How does the cancellation of your student loan affect your tax liability?
In general, if a loan or other debt you owe is canceled, you must report the cancellation as income. This means that you will generally have income that you must pay taxes on, if your student loan is canceled.
However, if your student loan qualifies for one of the exceptions that the tax law provides, you won’t have income from the cancellation.
American Rescue Plan Act of 2021
The American Rescue Plan Act of 2021 (ARPA) is allowing a temporary relief from taxation on most student loans forgiven after December 31, 2020, and before January 1, 2026. This includes all federal student loans and certain private education and institutional loans. Normally, the forgiveness or cancellation of this debt is included as taxable income.
ARPA expanded the student loan debt exclusion to exclude from gross income certain discharges of student loans after December 31, 2020, and before January 1, 2026. However, taxpayers should be aware that some types of loans will have the timeframe reduced, but if that timeframe extends beyond 2026, then those taxpayers would still be liable for a large tax bill. The new ARPA exclusion applies to either partial or full-time students.
The expanded student loan discharge exclusion applies to:
- Private education loans (A “private education loan” is a loan extended to a consumer expressly in whole or in part for “postsecondary educational expenses”)
- Loans provided expressly for postsecondary educational expenses, regardless of whether provided through the educational institution or directly to the borrower, if such loan was made, insured, or guaranteed by the United States, a state or local governmental entity, or an eligible educational institution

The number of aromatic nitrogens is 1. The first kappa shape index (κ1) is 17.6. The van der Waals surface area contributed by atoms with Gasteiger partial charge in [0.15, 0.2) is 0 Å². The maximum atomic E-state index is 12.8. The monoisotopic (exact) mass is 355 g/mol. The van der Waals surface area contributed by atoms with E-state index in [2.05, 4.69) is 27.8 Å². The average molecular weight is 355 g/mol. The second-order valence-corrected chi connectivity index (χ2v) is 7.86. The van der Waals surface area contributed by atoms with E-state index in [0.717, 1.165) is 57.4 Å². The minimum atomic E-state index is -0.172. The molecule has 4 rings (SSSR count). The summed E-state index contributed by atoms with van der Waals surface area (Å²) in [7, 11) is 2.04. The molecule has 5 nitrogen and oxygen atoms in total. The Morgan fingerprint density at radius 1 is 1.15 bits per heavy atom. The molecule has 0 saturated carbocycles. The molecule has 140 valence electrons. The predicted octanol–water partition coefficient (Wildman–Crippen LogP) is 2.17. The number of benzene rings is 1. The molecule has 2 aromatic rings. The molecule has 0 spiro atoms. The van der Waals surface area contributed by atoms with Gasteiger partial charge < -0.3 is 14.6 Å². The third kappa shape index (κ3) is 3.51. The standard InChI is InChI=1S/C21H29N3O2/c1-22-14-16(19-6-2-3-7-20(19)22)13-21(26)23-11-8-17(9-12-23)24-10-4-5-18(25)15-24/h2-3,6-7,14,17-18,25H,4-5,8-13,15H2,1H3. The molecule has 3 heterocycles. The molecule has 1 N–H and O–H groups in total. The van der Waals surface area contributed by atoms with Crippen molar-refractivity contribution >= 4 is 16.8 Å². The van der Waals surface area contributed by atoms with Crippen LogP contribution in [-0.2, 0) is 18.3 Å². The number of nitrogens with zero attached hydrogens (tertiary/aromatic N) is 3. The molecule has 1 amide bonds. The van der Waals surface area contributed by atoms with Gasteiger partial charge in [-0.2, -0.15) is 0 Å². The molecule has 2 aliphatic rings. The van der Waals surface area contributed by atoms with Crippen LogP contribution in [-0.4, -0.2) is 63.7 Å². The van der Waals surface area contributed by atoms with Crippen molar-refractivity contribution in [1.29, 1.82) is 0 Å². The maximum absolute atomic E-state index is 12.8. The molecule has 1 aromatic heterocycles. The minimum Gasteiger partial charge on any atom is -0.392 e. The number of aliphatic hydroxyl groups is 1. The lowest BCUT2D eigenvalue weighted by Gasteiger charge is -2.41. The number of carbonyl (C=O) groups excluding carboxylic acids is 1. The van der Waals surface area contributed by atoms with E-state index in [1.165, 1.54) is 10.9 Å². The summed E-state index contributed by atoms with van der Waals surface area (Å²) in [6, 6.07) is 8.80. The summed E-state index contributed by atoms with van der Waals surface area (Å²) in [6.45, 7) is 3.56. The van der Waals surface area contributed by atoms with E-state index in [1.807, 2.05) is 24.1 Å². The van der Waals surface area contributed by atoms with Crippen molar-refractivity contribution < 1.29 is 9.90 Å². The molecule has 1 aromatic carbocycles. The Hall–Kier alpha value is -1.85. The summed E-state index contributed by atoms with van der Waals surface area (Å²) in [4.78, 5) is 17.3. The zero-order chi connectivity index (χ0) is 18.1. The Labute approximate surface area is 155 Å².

- Loans made by an educational organization qualifying as a 50 percent charity
- Loans made by a tax-exempt organization to refinance a loan to an individual to assist the individual in attending any educational organization, but only if the refinancing loan is under a program of the refinancing organization that is designed as an educational organization qualifying as a 50 percent charity
As a result, if a student loan is discharged for any reason above, it will not result in discharge of indebtedness income to the borrower (hence, the student won’t receive a large tax bill on the loan forgiveness amount).
It is important to note: the discharge of a loan made by either an educational institution or a private education lender is not excluded under the expanded ARPA rules (and therefore would incur taxes) if the discharge is on account of services performed for either the organization or for the private education lender.
Student Loan Cancellation Due to Public Service Work
Many student loans contain a provision that all or part of the debt will be canceled if the student works for a certain period of time in certain professions for any of a broad class of employers (e.g., as a doctor for a public hospital in a rural area).
If cancellation of all or part of your student loan is contingent on your fulfilling this type of service requirement, you won’t have income if any part of the loan is canceled because you performed the required services.
For example, if the terms of a $100,000 loan under a medical educational loan program provide that one-fifth of the loan ($20,000) will be canceled each year the student practices medicine in a qualifying state hospital, the student won’t have to report the $20,000 that’s canceled each year because he or she performs those services.
Qualifying Criteria for Public Service Student Loan Cancellation